When Supreme Court Justice Anthony Kennedy is cast as the swing vote in a case before the Court, he often waits until late in the oral argument to tip his hand.

But as the Court considered the landmark Second Amendment case D.C. v. Heller on Tuesday, Kennedy was quick to lay bare his view on the scope of the right to bear arms contained in the amendment. The first part, he said, was meant to reaffirm “the existence and the importance” of the treatment of state militias contained in the Constitution itself. The second part, Kennedy asserted, means that “in addition” there is a right to bear arms, which he later declared was a “general right.”

This content has been archived. It is available through our partners, LexisNexis® and Bloomberg Law.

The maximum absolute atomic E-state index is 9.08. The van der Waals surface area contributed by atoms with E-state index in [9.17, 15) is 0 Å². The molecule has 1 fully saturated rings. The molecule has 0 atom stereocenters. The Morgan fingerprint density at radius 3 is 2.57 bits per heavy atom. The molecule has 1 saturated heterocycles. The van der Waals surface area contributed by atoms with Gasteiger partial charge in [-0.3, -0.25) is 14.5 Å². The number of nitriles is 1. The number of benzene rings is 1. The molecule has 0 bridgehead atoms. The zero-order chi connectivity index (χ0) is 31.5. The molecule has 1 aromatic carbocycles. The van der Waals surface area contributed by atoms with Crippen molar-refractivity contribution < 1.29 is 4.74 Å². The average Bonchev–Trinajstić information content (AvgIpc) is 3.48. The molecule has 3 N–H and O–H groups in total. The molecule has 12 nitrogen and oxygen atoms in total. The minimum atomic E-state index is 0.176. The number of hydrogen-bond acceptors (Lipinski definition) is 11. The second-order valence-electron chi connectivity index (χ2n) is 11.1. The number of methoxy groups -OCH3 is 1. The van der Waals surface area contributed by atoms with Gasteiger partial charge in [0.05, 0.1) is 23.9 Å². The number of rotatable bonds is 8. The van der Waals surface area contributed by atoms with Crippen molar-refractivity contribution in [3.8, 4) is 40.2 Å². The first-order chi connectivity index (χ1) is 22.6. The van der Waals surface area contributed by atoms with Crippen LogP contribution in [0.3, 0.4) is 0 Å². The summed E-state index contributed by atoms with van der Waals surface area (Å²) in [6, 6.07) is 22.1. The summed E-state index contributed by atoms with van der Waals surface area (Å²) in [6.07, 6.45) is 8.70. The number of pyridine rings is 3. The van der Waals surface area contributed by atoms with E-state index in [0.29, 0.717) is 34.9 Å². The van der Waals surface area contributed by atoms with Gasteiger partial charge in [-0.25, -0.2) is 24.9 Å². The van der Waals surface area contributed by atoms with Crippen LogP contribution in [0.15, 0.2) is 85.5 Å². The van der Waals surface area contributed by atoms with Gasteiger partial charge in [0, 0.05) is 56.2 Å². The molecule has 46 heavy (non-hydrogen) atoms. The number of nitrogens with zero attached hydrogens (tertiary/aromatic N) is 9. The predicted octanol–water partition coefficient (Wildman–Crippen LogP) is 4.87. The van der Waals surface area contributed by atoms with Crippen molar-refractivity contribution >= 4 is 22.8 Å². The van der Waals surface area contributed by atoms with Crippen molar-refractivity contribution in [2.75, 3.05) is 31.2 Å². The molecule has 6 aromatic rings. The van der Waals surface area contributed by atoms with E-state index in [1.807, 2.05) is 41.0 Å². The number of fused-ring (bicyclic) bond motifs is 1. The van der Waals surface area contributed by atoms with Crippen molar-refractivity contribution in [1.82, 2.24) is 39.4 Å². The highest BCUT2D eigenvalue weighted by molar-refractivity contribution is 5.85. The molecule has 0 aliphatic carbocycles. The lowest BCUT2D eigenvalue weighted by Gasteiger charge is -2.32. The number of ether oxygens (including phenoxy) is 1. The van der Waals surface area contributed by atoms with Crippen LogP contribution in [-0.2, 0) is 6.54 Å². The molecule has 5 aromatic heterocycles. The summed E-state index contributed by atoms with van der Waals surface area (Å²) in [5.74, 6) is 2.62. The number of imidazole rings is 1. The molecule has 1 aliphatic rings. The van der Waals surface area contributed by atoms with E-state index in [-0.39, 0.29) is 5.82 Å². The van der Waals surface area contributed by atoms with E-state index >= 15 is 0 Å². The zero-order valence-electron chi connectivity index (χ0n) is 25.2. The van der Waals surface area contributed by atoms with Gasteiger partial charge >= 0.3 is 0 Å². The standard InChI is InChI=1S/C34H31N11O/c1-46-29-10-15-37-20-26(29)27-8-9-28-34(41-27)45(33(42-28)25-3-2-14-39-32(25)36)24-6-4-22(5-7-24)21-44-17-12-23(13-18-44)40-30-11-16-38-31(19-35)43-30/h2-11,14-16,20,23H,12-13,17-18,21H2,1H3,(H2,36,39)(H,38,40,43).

To view this content, please continue to their sites.

Not a Lexis Subscriber?
Subscribe Now

Not a Bloomberg Law Subscriber?
Subscribe Now

Why am I seeing this?

LexisNexis® and Bloomberg Law are third party online distributors of the broad collection of current and archived versions of ALM's legal news publications. LexisNexis® and Bloomberg Law customers are able to access and use ALM's content, including content from the National Law Journal, The American Lawyer, Legaltech News, The New York Law Journal, and Corporate Counsel, as well as other sources of legal information.

For questions call 1-877-256-2472 or contact us at [email protected]